My Department has been preparing preliminary details which will be discussed with other Departments.

Will the Department do what the Committee had no power to do—consult the voluntary agencies concerned in this work?

8.

asked the Minister of Labour whether he has yet ascertained the views of the British Employers' Confederation, the Trades Union Congress General Council and the King's Roll National Council upon the proposals of the Inter-Departmental Committee on the Rehabilitation and Resettlement of Disabled Persons; and whether he has any statement to make thereupon?

The Report of this Committee is under discussion with the British Employers' Confederation and the Trades Union Congress General Council. It has already been discussed with the King's Roll National Council, whose views on it are under consideration.

Transferred Women

9.

asked the Minister of Labour how many girls have been directed from Scotland to England and from England to Scotland in connection with the war effort?

The number of women transferred from Scotland to employment in England after registration under the Registration for Employment Order and the National Service Acts was 3,385 up to 17th March, 1943, from i6th May, 1942, on which date my Department started to maintain records in this connection. In the same period 57 women were transferred from England to Scotland.

In view of the strong feeling among mothers, does not the Minister think that some exchange could be made, even though a comparatively small number of Englishwomen have been sent to Scotland, so that our Scottish mothers can be relieved in their minds?

The people we sent to Scotland went with certain firms. They were specially skilled and specially trained. Otherwise, we have sent no people from England to Scotland, although we get a constant influx of Scotsmen into England.

Sanitary Services, Eton Rural District

11.

asked the Minister of Labour whether his attention has been drawn to the closing down of arrangements for the disposal of sewage by the Eton Rural District Council in the parishes of Burnham, Datchet, Iver, Horton and Wraysbury, owing to the lack of man-power, and whether he will release sufficient personnel to prevent a serious epidemic?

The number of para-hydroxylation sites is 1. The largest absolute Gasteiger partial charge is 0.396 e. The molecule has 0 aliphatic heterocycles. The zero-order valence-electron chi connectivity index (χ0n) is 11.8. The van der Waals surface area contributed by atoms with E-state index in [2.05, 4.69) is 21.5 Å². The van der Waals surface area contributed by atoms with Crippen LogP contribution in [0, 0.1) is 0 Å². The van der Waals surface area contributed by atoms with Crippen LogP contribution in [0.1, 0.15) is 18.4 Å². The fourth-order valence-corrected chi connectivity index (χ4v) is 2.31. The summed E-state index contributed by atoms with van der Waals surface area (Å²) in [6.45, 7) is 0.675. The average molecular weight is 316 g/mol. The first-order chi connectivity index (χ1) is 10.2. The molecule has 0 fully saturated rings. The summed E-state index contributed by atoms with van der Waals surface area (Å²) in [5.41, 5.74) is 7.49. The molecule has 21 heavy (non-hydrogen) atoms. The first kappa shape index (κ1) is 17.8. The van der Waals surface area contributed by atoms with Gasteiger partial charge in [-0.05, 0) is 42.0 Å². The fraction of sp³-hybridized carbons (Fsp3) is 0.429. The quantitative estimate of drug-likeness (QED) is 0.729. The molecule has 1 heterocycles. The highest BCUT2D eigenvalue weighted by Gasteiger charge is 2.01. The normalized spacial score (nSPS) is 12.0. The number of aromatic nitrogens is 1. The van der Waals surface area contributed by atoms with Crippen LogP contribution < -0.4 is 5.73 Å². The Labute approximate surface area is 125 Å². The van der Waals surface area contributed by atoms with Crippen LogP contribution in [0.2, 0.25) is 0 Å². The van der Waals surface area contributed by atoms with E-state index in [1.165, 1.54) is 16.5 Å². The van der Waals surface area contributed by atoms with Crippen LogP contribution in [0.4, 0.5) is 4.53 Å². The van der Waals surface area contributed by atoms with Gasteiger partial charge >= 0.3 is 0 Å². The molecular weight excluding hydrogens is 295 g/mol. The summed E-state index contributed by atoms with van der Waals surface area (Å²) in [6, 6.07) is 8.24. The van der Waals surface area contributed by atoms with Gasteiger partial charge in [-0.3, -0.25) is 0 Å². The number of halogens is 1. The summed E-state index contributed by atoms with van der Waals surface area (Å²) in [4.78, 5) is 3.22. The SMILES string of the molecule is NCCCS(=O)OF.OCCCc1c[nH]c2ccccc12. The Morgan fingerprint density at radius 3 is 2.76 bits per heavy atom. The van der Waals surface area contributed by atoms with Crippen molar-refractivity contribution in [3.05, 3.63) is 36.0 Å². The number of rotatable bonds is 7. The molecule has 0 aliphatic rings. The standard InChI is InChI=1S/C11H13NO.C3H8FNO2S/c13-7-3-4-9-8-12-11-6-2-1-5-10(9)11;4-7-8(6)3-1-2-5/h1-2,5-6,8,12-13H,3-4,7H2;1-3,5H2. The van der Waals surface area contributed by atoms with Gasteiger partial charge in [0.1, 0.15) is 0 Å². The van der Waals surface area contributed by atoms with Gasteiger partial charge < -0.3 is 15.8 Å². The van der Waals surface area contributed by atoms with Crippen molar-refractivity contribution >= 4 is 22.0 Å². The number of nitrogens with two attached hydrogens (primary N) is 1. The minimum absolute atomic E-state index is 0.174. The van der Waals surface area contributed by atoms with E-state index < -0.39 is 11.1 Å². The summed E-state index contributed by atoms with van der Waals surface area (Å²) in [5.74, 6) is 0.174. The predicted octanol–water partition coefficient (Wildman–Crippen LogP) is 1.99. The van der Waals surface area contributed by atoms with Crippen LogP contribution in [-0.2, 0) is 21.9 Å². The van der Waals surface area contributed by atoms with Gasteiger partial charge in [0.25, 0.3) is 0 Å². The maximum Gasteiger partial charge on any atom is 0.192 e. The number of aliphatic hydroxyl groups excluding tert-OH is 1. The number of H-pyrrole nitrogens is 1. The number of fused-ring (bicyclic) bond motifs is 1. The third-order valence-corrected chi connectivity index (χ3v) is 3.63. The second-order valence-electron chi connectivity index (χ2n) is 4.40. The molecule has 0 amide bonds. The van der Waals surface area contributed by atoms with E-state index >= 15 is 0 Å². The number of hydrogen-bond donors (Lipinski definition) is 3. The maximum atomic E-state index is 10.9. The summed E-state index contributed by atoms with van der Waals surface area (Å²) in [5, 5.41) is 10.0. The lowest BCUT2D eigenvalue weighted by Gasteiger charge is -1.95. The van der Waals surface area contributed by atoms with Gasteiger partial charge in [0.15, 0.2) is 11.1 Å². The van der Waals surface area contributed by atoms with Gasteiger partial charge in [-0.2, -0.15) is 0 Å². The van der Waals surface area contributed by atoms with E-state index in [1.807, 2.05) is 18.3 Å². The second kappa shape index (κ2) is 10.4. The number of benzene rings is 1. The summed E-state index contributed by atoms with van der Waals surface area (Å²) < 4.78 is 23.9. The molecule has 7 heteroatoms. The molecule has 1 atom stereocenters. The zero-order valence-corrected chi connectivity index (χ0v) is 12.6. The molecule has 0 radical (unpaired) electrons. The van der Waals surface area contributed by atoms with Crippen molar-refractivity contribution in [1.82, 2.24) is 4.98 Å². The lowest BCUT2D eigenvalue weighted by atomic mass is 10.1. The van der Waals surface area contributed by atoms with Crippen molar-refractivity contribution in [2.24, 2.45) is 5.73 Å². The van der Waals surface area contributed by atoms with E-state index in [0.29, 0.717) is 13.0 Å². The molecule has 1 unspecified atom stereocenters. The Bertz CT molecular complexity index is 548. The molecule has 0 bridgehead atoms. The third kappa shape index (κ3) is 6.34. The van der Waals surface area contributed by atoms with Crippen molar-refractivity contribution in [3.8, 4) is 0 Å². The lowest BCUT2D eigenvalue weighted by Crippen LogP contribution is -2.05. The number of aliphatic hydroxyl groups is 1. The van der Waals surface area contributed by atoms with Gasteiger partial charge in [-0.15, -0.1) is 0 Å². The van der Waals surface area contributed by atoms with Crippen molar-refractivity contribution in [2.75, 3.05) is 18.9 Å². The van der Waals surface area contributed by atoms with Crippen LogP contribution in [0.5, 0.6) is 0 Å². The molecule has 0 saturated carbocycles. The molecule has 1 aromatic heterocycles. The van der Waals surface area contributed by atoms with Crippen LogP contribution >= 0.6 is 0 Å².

My Department has already met some of the labour requirements of the Eton Rural District Council for the maintenance of its sanitary services, and further efforts are being made to meet those outstanding.

Could the Minister send down an inspector to inquire into the situation locally?

War-Time Prosecutions

12.

asked the Minister of Labour what is the total number, to the best available date, of workpeople prosecuted by his Department for offences that did not appear on the Statute Book before the outbreak of war; the number sent to prison, male and female, respectively; and whether the number of these prosecutions has increased recently?

I am obtaining such information as is available and will communicate with my hon. Friend.

Does my right hon. Friend consider from time to time whether prosecutions of this kind actually further the war effort? Does he consider that sometimes we may poison the whole community by prosecutions of this kind?

Every prosecution is carefully studied. It is not to help me in my war effort, but the country's war effort.

Parsonages (Domestic Help)

13.

asked the Minister of Labour whether his attention has been called to the special difficulties involved in the calling up of the only resident domestic helper in the case of large parsonages which the incumbent cannot get rid of, particularly where the wife of the clergyman is actively engaged in social ' and National Service; and whether he will make arrangements to permit of domestic help continuing to be possible in such cases?

Yes, Sir, the general arrangements made for the withdrawal of domestic workers permit of special consideration being given to cases of exceptional hardship arising in this way.

Flag Days (Man-Power)

14.

asked the Minister of Labour whether any record has been kept of the number of people engaged in making, distributing and selling flags and similar tokens in aid of charitable causes, and the time spent by them in so doing?

Will not my right hon. Friend take steps to discourage this tiresome work by well-meaning ladies who might be engaged in some more useful occupation?

I addressed the Question to the Prime Minister, because I did not know under whose name it came. It was transferred to the Ministry of Labour.